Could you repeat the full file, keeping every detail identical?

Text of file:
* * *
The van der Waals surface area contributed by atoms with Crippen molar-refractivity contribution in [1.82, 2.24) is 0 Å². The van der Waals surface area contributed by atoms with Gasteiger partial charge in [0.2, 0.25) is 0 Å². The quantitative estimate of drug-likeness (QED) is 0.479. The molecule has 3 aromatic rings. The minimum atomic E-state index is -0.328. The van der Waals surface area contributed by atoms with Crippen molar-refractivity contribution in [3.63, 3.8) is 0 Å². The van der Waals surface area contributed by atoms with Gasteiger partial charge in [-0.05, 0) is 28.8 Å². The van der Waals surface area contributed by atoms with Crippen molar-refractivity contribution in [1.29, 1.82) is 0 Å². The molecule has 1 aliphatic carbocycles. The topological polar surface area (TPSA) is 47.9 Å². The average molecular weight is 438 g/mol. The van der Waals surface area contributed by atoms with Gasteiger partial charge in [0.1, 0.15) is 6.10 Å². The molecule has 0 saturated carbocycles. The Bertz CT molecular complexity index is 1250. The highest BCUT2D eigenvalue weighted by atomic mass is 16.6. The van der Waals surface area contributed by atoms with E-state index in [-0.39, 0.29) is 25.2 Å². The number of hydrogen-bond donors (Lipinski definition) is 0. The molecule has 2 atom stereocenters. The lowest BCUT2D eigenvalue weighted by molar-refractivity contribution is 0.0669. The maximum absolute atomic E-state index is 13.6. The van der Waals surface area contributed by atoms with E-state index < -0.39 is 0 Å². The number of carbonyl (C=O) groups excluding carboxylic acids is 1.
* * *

The van der Waals surface area contributed by atoms with Crippen molar-refractivity contribution in [1.82, 2.24) is 0 Å². The van der Waals surface area contributed by atoms with Gasteiger partial charge in [0.2, 0.25) is 0 Å². The quantitative estimate of drug-likeness (QED) is 0.479. The molecule has 3 aromatic rings. The minimum atomic E-state index is -0.328. The van der Waals surface area contributed by atoms with Crippen molar-refractivity contribution in [3.63, 3.8) is 0 Å². The van der Waals surface area contributed by atoms with Gasteiger partial charge in [-0.05, 0) is 28.8 Å². The van der Waals surface area contributed by atoms with Crippen molar-refractivity contribution in [1.29, 1.82) is 0 Å². The molecule has 1 aliphatic carbocycles. The topological polar surface area (TPSA) is 47.9 Å². The average molecular weight is 438 g/mol. The van der Waals surface area contributed by atoms with Gasteiger partial charge in [0.1, 0.15) is 6.10 Å². The molecule has 0 saturated carbocycles. The Bertz CT molecular complexity index is 1250. The highest BCUT2D eigenvalue weighted by atomic mass is 16.6. The van der Waals surface area contributed by atoms with E-state index in [-0.39, 0.29) is 25.2 Å². The number of hydrogen-bond donors (Lipinski definition) is 0. The molecule has 2 atom stereocenters. The lowest BCUT2D eigenvalue weighted by molar-refractivity contribution is 0.0669. The maximum absolute atomic E-state index is 13.6. The van der Waals surface area contributed by atoms with E-state index < -0.39 is 0 Å². The number of carbonyl (C=O) groups excluding carboxylic acids is 1.